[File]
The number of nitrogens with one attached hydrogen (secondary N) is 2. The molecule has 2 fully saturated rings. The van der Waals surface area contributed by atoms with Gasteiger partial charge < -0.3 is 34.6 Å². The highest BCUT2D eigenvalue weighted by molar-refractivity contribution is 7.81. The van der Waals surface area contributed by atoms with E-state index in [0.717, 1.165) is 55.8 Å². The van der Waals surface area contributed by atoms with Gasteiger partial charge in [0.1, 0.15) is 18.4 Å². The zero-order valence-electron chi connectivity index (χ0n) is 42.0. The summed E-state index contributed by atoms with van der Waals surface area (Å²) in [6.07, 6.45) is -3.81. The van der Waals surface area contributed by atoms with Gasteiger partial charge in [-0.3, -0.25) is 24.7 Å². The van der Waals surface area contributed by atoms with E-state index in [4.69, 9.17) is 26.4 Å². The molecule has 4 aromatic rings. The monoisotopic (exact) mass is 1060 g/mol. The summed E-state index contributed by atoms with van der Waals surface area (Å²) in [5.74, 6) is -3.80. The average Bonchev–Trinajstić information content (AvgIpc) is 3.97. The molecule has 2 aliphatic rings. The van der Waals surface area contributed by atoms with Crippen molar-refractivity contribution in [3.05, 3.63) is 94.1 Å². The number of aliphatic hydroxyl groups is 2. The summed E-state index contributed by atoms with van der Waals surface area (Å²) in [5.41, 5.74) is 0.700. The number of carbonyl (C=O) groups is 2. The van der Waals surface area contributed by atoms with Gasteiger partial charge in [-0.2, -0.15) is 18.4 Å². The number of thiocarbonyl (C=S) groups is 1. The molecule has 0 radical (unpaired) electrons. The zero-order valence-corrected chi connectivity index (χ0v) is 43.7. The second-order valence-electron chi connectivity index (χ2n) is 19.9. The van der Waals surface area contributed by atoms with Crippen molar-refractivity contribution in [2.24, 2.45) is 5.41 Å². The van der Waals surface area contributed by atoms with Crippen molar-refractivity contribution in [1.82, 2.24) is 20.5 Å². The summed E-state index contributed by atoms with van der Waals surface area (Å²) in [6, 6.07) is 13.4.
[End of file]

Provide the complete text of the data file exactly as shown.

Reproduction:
The number of nitrogens with one attached hydrogen (secondary N) is 2. The molecule has 2 fully saturated rings. The van der Waals surface area contributed by atoms with Gasteiger partial charge < -0.3 is 34.6 Å². The highest BCUT2D eigenvalue weighted by molar-refractivity contribution is 7.81. The van der Waals surface area contributed by atoms with E-state index in [0.717, 1.165) is 55.8 Å². The van der Waals surface area contributed by atoms with Gasteiger partial charge in [0.1, 0.15) is 18.4 Å². The zero-order valence-electron chi connectivity index (χ0n) is 42.0. The summed E-state index contributed by atoms with van der Waals surface area (Å²) in [6.07, 6.45) is -3.81. The van der Waals surface area contributed by atoms with Gasteiger partial charge in [-0.3, -0.25) is 24.7 Å². The van der Waals surface area contributed by atoms with E-state index in [4.69, 9.17) is 26.4 Å². The molecule has 4 aromatic rings. The monoisotopic (exact) mass is 1060 g/mol. The summed E-state index contributed by atoms with van der Waals surface area (Å²) in [5.74, 6) is -3.80. The average Bonchev–Trinajstić information content (AvgIpc) is 3.97. The molecule has 2 aliphatic rings. The van der Waals surface area contributed by atoms with Crippen molar-refractivity contribution in [3.05, 3.63) is 94.1 Å². The number of aliphatic hydroxyl groups is 2. The summed E-state index contributed by atoms with van der Waals surface area (Å²) in [5.41, 5.74) is 0.700. The number of carbonyl (C=O) groups is 2. The van der Waals surface area contributed by atoms with Gasteiger partial charge in [-0.2, -0.15) is 18.4 Å². The number of thiocarbonyl (C=S) groups is 1. The molecule has 0 radical (unpaired) electrons. The zero-order valence-corrected chi connectivity index (χ0v) is 43.7. The second-order valence-electron chi connectivity index (χ2n) is 19.9. The van der Waals surface area contributed by atoms with Crippen molar-refractivity contribution in [2.24, 2.45) is 5.41 Å². The van der Waals surface area contributed by atoms with Crippen molar-refractivity contribution in [1.82, 2.24) is 20.5 Å². The summed E-state index contributed by atoms with van der Waals surface area (Å²) in [6, 6.07) is 13.4.